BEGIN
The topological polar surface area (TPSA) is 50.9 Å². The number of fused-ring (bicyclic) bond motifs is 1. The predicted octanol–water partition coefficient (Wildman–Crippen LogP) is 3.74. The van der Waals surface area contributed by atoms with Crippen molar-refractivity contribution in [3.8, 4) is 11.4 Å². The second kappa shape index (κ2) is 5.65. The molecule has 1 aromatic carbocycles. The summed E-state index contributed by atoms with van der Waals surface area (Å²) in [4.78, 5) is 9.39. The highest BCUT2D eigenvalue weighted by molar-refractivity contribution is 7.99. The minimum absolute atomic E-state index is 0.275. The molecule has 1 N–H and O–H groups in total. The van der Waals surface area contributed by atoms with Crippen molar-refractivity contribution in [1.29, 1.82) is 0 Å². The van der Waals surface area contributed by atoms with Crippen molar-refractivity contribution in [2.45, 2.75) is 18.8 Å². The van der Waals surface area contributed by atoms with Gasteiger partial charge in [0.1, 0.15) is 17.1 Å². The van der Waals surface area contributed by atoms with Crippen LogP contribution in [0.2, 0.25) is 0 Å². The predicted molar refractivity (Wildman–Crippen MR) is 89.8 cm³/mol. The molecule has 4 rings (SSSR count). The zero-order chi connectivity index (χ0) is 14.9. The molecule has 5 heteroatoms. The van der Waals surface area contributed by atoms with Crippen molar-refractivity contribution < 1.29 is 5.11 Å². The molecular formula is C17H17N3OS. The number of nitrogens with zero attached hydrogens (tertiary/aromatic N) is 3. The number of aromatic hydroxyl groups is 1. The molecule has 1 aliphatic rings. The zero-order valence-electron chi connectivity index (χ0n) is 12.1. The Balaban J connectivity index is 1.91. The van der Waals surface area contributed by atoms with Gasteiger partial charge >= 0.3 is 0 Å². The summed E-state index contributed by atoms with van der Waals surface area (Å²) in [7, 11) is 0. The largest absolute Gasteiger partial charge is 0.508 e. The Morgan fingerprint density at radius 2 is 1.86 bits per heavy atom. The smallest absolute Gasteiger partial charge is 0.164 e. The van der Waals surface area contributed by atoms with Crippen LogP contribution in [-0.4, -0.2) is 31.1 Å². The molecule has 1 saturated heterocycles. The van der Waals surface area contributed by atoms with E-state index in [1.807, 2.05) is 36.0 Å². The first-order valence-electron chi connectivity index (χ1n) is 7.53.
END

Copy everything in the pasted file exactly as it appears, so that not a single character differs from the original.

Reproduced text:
The topological polar surface area (TPSA) is 50.9 Å². The number of fused-ring (bicyclic) bond motifs is 1. The predicted octanol–water partition coefficient (Wildman–Crippen LogP) is 3.74. The van der Waals surface area contributed by atoms with Crippen molar-refractivity contribution in [3.8, 4) is 11.4 Å². The second kappa shape index (κ2) is 5.65. The molecule has 1 aromatic carbocycles. The summed E-state index contributed by atoms with van der Waals surface area (Å²) in [4.78, 5) is 9.39. The highest BCUT2D eigenvalue weighted by molar-refractivity contribution is 7.99. The minimum absolute atomic E-state index is 0.275. The molecule has 1 N–H and O–H groups in total. The van der Waals surface area contributed by atoms with Crippen molar-refractivity contribution in [1.29, 1.82) is 0 Å². The van der Waals surface area contributed by atoms with Crippen molar-refractivity contribution in [2.45, 2.75) is 18.8 Å². The van der Waals surface area contributed by atoms with Gasteiger partial charge in [0.1, 0.15) is 17.1 Å². The van der Waals surface area contributed by atoms with Crippen LogP contribution in [0.2, 0.25) is 0 Å². The predicted molar refractivity (Wildman–Crippen MR) is 89.8 cm³/mol. The molecule has 4 rings (SSSR count). The zero-order chi connectivity index (χ0) is 14.9. The molecule has 5 heteroatoms. The van der Waals surface area contributed by atoms with Crippen molar-refractivity contribution < 1.29 is 5.11 Å². The molecular formula is C17H17N3OS. The number of nitrogens with zero attached hydrogens (tertiary/aromatic N) is 3. The number of aromatic hydroxyl groups is 1. The molecule has 1 aliphatic rings. The zero-order valence-electron chi connectivity index (χ0n) is 12.1. The Balaban J connectivity index is 1.91. The van der Waals surface area contributed by atoms with Gasteiger partial charge >= 0.3 is 0 Å². The summed E-state index contributed by atoms with van der Waals surface area (Å²) in [7, 11) is 0. The largest absolute Gasteiger partial charge is 0.508 e. The Morgan fingerprint density at radius 2 is 1.86 bits per heavy atom. The smallest absolute Gasteiger partial charge is 0.164 e. The van der Waals surface area contributed by atoms with Crippen LogP contribution in [-0.4, -0.2) is 31.1 Å². The molecule has 1 saturated heterocycles. The van der Waals surface area contributed by atoms with E-state index in [1.807, 2.05) is 36.0 Å². The first-order valence-electron chi connectivity index (χ1n) is 7.53.